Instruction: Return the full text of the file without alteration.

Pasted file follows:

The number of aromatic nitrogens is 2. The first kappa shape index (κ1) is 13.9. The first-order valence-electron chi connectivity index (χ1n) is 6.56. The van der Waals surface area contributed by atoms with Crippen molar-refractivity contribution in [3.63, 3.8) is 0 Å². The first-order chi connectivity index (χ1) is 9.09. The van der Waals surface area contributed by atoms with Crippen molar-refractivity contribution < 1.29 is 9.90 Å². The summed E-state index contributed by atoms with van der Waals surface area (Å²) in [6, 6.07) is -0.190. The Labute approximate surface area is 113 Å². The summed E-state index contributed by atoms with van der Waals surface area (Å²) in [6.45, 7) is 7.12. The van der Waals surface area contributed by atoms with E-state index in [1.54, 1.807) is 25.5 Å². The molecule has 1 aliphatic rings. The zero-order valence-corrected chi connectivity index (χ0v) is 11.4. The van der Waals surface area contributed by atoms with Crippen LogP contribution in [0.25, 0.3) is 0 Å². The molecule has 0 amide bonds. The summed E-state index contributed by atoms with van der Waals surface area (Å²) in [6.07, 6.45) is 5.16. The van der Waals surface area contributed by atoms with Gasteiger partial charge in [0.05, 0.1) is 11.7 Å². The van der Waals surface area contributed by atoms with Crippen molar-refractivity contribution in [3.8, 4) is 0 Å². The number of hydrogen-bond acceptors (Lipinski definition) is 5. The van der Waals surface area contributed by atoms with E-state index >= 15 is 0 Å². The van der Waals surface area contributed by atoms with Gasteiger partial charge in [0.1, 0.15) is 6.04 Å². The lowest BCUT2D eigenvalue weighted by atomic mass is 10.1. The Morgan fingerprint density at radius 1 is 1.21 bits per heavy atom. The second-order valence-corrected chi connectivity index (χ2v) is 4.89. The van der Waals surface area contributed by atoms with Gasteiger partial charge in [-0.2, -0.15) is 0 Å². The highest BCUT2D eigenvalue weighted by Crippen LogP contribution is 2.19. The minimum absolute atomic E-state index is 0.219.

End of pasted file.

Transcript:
The number of aromatic nitrogens is 2. The first kappa shape index (κ1) is 13.9. The first-order valence-electron chi connectivity index (χ1n) is 6.56. The van der Waals surface area contributed by atoms with Crippen molar-refractivity contribution in [3.63, 3.8) is 0 Å². The first-order chi connectivity index (χ1) is 9.09. The van der Waals surface area contributed by atoms with Crippen molar-refractivity contribution < 1.29 is 9.90 Å². The summed E-state index contributed by atoms with van der Waals surface area (Å²) in [6, 6.07) is -0.190. The Labute approximate surface area is 113 Å². The summed E-state index contributed by atoms with van der Waals surface area (Å²) in [6.45, 7) is 7.12. The van der Waals surface area contributed by atoms with E-state index in [1.54, 1.807) is 25.5 Å². The molecule has 1 aliphatic rings. The zero-order valence-corrected chi connectivity index (χ0v) is 11.4. The van der Waals surface area contributed by atoms with Crippen LogP contribution in [0.25, 0.3) is 0 Å². The molecule has 0 amide bonds. The summed E-state index contributed by atoms with van der Waals surface area (Å²) in [6.07, 6.45) is 5.16. The van der Waals surface area contributed by atoms with Gasteiger partial charge in [0.05, 0.1) is 11.7 Å². The van der Waals surface area contributed by atoms with Crippen molar-refractivity contribution in [3.8, 4) is 0 Å². The number of hydrogen-bond acceptors (Lipinski definition) is 5. The van der Waals surface area contributed by atoms with E-state index >= 15 is 0 Å². The van der Waals surface area contributed by atoms with Gasteiger partial charge in [0.1, 0.15) is 6.04 Å². The lowest BCUT2D eigenvalue weighted by atomic mass is 10.1. The Morgan fingerprint density at radius 1 is 1.21 bits per heavy atom. The second-order valence-corrected chi connectivity index (χ2v) is 4.89. The van der Waals surface area contributed by atoms with Gasteiger partial charge in [-0.2, -0.15) is 0 Å². The highest BCUT2D eigenvalue weighted by Crippen LogP contribution is 2.19. The minimum absolute atomic E-state index is 0.219.